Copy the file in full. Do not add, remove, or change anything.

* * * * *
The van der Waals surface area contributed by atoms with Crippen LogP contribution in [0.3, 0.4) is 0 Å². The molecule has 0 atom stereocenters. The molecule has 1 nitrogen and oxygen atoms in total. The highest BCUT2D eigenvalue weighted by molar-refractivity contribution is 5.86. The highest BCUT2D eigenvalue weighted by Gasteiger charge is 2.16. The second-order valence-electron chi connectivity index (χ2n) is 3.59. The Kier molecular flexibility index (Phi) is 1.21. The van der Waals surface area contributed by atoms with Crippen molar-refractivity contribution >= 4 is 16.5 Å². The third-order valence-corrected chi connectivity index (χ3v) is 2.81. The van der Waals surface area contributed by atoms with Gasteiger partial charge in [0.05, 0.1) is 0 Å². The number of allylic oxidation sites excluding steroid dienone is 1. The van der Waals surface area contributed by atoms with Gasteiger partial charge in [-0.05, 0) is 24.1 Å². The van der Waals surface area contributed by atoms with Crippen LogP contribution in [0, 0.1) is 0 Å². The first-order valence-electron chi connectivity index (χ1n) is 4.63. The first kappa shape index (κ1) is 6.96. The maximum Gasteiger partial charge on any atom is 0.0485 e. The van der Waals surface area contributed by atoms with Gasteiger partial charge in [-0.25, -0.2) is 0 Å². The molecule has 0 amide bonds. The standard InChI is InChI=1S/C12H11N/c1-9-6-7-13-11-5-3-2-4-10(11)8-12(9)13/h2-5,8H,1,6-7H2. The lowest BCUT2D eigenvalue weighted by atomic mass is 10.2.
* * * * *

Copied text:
The van der Waals surface area contributed by atoms with Crippen LogP contribution in [0.3, 0.4) is 0 Å². The molecule has 0 atom stereocenters. The molecule has 1 nitrogen and oxygen atoms in total. The highest BCUT2D eigenvalue weighted by molar-refractivity contribution is 5.86. The highest BCUT2D eigenvalue weighted by Gasteiger charge is 2.16. The second-order valence-electron chi connectivity index (χ2n) is 3.59. The Kier molecular flexibility index (Phi) is 1.21. The van der Waals surface area contributed by atoms with Crippen molar-refractivity contribution >= 4 is 16.5 Å². The third-order valence-corrected chi connectivity index (χ3v) is 2.81. The van der Waals surface area contributed by atoms with Gasteiger partial charge in [0.05, 0.1) is 0 Å². The number of allylic oxidation sites excluding steroid dienone is 1. The van der Waals surface area contributed by atoms with Gasteiger partial charge in [-0.05, 0) is 24.1 Å². The van der Waals surface area contributed by atoms with Crippen LogP contribution in [0, 0.1) is 0 Å². The first-order valence-electron chi connectivity index (χ1n) is 4.63. The first kappa shape index (κ1) is 6.96. The maximum Gasteiger partial charge on any atom is 0.0485 e. The van der Waals surface area contributed by atoms with Gasteiger partial charge in [-0.25, -0.2) is 0 Å². The molecule has 0 amide bonds. The standard InChI is InChI=1S/C12H11N/c1-9-6-7-13-11-5-3-2-4-10(11)8-12(9)13/h2-5,8H,1,6-7H2. The lowest BCUT2D eigenvalue weighted by atomic mass is 10.2.